Opinion

Editorial: Gibson is a strong leader the county needs to keep

County Supervisor Bruce Gibson has impressed us as a calm, steady and capable leader over the past four years, particularly in 2009 when he served as board chairman.

Over the course of that year, he helped the county weather one crisis after another, including the widespread financial meltdown and an internal scandal that led to the ouster of the county’s top two administrators.

Those problems are far from over. San Luis Obispo County — like almost all government agencies — continues to wrestle with huge revenue shortfalls and faces more painful decisions about where to cut and what to save.

We believe it’s critical to have strong, experienced leadership during this period of economic recovery, which is one of the reasons we support Gibson in his bid to represent the North Coast for another four years.

Gibson, 57, has shown himself to be well informed on the issues, often to the point of wonkishness; he’s careful to play by the rules, sometimes to a fault; and he strives to find the best solution for everyone involved.

That doesn’t mean he satisfies everyone. Case in point: Not everyone is happy with the county’s proposal for a Los Osos sewer plant, including the state Coastal Commission, which has yet to issue a permit for the project. But we believe Gibson helped arrive at a compromise that satisfied most major concerns about the sewer. We’re impressed, too, by the energy and commitment he showed in advocating for the project, both with his fellow board members and the state Coastal Commission.

We also admire Gibson’s thoughtful, thorough analysis of the issues, and the fact that he isn’t a bloc voter. Recently, he cast the sole vote against a 100-unit housing project proposed for Templeton, after criticizing the design.

“I wouldn’t want this at the gateway to my community, either,” was his frank assessment.

To be sure, we haven’t agreed with all of Gibson’s decisions, and there are times when we wish he would show a little more flexibility. He can, for instance, be a stickler about following county rules in imposing fees and fee increases. While we would ordinarily agree with that approach, we believe it’s sometimes appropriate to cut struggling residents a break in this economy.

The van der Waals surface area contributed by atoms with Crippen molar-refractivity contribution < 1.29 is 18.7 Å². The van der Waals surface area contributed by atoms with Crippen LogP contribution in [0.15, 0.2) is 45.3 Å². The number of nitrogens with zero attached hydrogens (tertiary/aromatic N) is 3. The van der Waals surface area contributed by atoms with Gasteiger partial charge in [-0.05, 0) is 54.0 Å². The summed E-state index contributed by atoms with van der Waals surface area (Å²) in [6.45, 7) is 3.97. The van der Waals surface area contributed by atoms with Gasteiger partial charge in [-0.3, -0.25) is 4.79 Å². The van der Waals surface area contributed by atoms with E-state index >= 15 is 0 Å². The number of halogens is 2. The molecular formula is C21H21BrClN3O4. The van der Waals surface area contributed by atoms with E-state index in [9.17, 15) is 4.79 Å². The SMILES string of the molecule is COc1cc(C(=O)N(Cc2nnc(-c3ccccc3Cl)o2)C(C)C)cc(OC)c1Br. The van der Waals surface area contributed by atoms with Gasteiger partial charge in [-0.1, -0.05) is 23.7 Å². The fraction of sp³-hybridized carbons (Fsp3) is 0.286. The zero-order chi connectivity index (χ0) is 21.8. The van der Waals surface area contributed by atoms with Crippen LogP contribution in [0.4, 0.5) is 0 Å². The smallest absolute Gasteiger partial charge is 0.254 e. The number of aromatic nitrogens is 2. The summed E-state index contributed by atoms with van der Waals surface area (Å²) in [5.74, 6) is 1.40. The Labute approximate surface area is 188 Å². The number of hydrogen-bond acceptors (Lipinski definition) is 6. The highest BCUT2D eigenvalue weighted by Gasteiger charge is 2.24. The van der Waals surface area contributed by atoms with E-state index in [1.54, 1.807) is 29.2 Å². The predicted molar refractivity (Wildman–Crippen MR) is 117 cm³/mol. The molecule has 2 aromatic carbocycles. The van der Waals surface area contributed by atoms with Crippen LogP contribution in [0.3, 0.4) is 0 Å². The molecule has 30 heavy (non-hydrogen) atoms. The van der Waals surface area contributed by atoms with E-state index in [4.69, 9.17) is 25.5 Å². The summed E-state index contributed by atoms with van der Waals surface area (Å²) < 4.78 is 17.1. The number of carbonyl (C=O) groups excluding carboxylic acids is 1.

Gibson’s only opponent in the race, attorney Marshall Ochylski, 61, has impressive credentials, including a background in land-use planning and environmental law. Two years ago, we enthusiastically endorsed him in his bid for a seat on the Los Osos Community Services District board of directors — a position he went on to win.

In this race, however, we do not believe he has come out with a strong platform that differentiates him from Gibson. For example, when asked a hypothetical question about what past board decision he would most like to see changed, he didn’t point to a single decision that he would overturn.

However, Ochylski does fault the current board for not gathering enough input from stakeholders. As an example, he said the county should have paid more attention to ranchers and other agricultural interests when it crafted a grading ordinance.

Gibson disagrees, pointing out that the county has an extensive public hearing process that provides plenty of opportunities for input.

“A lot of people who complain we don’t listen to them really mean we don’t agree with them,” he said.

We understand his point. Now that the board has a more liberal, slow-growth majority — made up of Gibson, Jim Patterson and Adam Hill — it’s inevitable that some interest groups will be dissatisfied.

So far, however, we have not witnessed the type of rancorous battles over land use that we saw when the previous board was in power, though that may be partly due to the rotten economy and the slowdown in the number of projects going through the pipeline.

And certainly, there was no shortage of furor over the scandals that led to the downfalls of David Edge and Gail Wilcox, and involved allegations of sexual harassment and other misconduct.

While the Board of Supervisors can’t be held accountable for the behavior of each and every employee, to his credit, Gibson doesn’t shirk all responsibility for the workplace climate that allowed this to occur. In retrospect, he questions whether the board tolerated patterns of behavior that it should not have allowed.

That’s a valuable lesson to learn. We believe that experience, along with other challenges Gibson faced over the past four years, will make him an even more effective supervisor in the future.

We strongly urge District 2 voters to re-elect Supervisor Bruce Gibson.

Election 2010

Race: 2nd District County Supervisor

Candidates: Bruce Gibson, incumbent; Marshall Ochylski, president of Los Osos Community Services District board of directors

Term: 4 years

Annual salary: $82,014

Election Day: June 8

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